Another struggle I see frequently among my students is an inability to embrace uncertainty. College is filled with uncertainty. Students know they are here usually for four years and then will be transitioning into an uncertain world. They spend this time racking up accolades to make their resume stand out upon graduation in the hopes of securing an unknown future. They do this all while comparing themselves to their peers, only furthering the mental burden. Common uncertainties fall under questions such as, “Is this the right major? What if I don’t get a good job after college? What if I never find work that I love? Am I with the right person? Will I ever get married? Does God really love me? Will God provide? Will I ever know what I want to do with my life? Will I be happy? How will I afford school? Am I at the right school? Is my GPA high enough?
To manage this uncertainty, students over-schedule and busy themselves so as to not think about their own thinking. I did this in college as a way of alleviating the anxiety I felt from uncertainty.
This overworked, high stress lifestyle led me to have a mental breakdown spring semester senior year. When students are distracted from their interior reality, there’s no room to manage their interior reality (thoughts), which can often lead to mental health crises. Our students deserve better than this.
At the root of these questions is a desire to know for sure that everything is going to work out. It’s fueled by a belief that, “I must know for certain.” As a spiritual mom, I want to reassure my students that it will, but we can’t really know that for certain, can we? To think otherwise would make ourselves out to be more than a creature of God. However, we can learn to become okay with not knowing, which requires thought work. This is where Catholic mindset coaching comes in.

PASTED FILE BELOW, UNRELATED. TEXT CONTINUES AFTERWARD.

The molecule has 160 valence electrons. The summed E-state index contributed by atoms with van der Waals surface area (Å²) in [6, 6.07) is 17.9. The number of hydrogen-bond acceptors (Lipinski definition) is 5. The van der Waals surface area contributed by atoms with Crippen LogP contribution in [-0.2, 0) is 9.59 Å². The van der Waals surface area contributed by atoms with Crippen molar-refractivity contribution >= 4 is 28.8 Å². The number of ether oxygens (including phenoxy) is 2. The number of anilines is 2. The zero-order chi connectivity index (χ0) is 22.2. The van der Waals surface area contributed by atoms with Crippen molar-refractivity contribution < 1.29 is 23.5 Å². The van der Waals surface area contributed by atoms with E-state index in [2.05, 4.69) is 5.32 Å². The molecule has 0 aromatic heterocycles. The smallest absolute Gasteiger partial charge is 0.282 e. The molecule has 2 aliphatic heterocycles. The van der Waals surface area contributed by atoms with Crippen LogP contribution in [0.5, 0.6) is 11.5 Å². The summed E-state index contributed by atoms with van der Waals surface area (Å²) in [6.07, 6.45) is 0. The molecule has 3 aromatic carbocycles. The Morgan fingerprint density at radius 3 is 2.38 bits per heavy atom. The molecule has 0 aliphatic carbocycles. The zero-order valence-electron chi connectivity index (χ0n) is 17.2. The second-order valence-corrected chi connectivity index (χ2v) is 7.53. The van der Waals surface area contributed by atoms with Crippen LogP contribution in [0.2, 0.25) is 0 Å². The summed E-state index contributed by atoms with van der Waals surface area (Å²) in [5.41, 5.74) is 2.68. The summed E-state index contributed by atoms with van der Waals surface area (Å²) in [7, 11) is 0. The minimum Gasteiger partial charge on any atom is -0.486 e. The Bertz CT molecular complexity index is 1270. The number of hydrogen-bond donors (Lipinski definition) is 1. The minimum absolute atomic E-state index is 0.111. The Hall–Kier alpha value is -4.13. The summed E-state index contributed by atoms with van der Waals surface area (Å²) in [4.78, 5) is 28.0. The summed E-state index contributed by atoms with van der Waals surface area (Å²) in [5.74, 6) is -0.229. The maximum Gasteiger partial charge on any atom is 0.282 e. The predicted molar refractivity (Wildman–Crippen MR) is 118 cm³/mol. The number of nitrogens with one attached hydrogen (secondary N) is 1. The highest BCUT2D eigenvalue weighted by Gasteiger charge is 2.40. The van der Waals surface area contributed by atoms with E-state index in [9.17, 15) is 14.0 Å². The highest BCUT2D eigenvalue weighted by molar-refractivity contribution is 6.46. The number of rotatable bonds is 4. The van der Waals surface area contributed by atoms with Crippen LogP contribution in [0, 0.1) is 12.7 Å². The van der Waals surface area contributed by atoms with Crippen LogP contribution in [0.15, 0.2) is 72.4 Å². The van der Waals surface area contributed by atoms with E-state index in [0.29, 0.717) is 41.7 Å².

On Newman Catholic campuses across the country, there is typically a place for spiritual direction, academic and career coaching, mental health counseling, campus ministry and student life. However, there isn’t a specific place for Catholic coaching. Many students not in need of therapy still deeply thirst for a trained person to talk with who can act as a mentor, guide, and formator. I know this from the countless office visits I receive that begin with, “Miss Eckels, I know this isn’t academic related, but can I talk with you about . . .” Students yearn for someone to be a source of security and stability during their time in college, a person they trust will be a constant in their formation.